Thanksgiving car accidents aren’t the only dangers to be aware of this Thanksgiving – you should also be aware of the dangers of food poisoning as well as the easy ways to avoid it. Keep reading to learn how to do so. Remember that if you are injured in an accident in which someone else is at fault, you might be able to recover compensation for your damages. Just call The Law Offices of Larry H. Parker at 800-333-0000 for a free consultation.
How Serious is This Problem?
Before we talk about how you can prevent food poisoning on Thanksgiving, it is important that you understand just how serious this issue is. According to the Centers for Disease Control (CDC), one in six people in the United States is affected by foodborne illness each year. Of those, 3,000 will die in an average year.
The most common foodborne illness is caused by salmonella – which can be transferred via turkey. When you consider that around 80% of Americans will eat a turkey on Thanksgiving, it is understandable that now is the time to talk about the risks.
- Thaw Turkey Carefully
- Do Not Let Cross Contamination Occur
- Wash Your Hands
- Cook Your Food Completely
- Get Leftovers in the Refrigerator as Soon as Possible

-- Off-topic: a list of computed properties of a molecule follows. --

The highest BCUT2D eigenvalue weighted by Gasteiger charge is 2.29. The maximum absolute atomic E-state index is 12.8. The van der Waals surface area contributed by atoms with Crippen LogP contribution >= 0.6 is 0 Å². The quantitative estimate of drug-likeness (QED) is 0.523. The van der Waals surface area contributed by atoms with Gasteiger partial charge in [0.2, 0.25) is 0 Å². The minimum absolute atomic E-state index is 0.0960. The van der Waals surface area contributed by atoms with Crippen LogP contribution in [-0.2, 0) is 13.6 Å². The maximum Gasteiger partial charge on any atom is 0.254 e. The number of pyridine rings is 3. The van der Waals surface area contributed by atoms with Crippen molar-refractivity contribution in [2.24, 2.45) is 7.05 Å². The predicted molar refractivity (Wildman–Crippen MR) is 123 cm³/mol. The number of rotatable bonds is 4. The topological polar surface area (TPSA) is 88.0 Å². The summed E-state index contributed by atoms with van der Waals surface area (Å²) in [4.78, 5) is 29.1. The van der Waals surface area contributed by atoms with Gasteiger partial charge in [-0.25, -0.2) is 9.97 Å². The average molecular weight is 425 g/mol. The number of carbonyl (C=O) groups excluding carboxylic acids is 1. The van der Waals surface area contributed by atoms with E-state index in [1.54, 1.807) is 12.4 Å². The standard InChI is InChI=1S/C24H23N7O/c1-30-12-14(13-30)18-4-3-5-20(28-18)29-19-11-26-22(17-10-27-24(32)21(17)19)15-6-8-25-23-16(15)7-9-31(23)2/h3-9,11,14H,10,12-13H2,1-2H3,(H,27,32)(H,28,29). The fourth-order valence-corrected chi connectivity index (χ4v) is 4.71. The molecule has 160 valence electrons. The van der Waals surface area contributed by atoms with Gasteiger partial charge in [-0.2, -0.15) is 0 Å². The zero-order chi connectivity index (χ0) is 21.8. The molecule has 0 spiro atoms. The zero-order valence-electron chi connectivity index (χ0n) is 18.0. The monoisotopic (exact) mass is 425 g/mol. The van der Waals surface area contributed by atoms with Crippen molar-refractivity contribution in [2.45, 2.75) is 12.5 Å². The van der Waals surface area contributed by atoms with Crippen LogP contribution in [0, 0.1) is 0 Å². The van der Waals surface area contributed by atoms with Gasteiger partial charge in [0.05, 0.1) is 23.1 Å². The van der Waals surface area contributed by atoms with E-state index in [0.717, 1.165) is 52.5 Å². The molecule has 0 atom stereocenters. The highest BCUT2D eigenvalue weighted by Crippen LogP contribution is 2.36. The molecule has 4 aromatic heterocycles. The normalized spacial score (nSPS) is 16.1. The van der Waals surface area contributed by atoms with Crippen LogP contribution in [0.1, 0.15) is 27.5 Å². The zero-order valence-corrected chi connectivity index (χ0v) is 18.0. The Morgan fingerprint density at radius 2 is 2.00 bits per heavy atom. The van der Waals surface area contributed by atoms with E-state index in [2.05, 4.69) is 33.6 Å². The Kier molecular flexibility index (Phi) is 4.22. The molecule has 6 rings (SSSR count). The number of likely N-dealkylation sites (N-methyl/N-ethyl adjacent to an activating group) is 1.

Do not simply put the turkey on the counter to defrost. You should do so in a leakproof bag, preferably in the refrigerator. If it does not fit in there, you can thaw it in a sink full of cold water but you must change the water every 30 minutes to keep it safe.
The turkey meat should not come into contact with any other foods. You should use one cutting board for the turkey and it should not touch any other food until it has been fully cooked.
In the days of COVID, everyone knows they should be washing their hands on a regular basis. Avoiding food poisoning is yet another reason to do so. Remember that salmonella can live on a dry surface for not just hours but potentially for days.
Your turkey and stuffing must be cooked throughout. The oven should cook it at a minimum of 325F. When you believe it is cooked, use a food thermometer in the thickest portion of the turkey breast. Cook it until it is at least 165F.
Bacteria can grow quickly at room temperature. Putting food in the fridge when it is still hot can raise the temperature in the fridge enough to make other foods dangerous. However, you should refrigerate any leftovers within two hours.
At The Law Offices of Larry H. Parker we cannot prevent you from getting food poisoning but we can help you fight for justice if you are injured as the result of another person’s negligent or reckless actions. Contact us now at 800-333-0000 for a free legal consultation.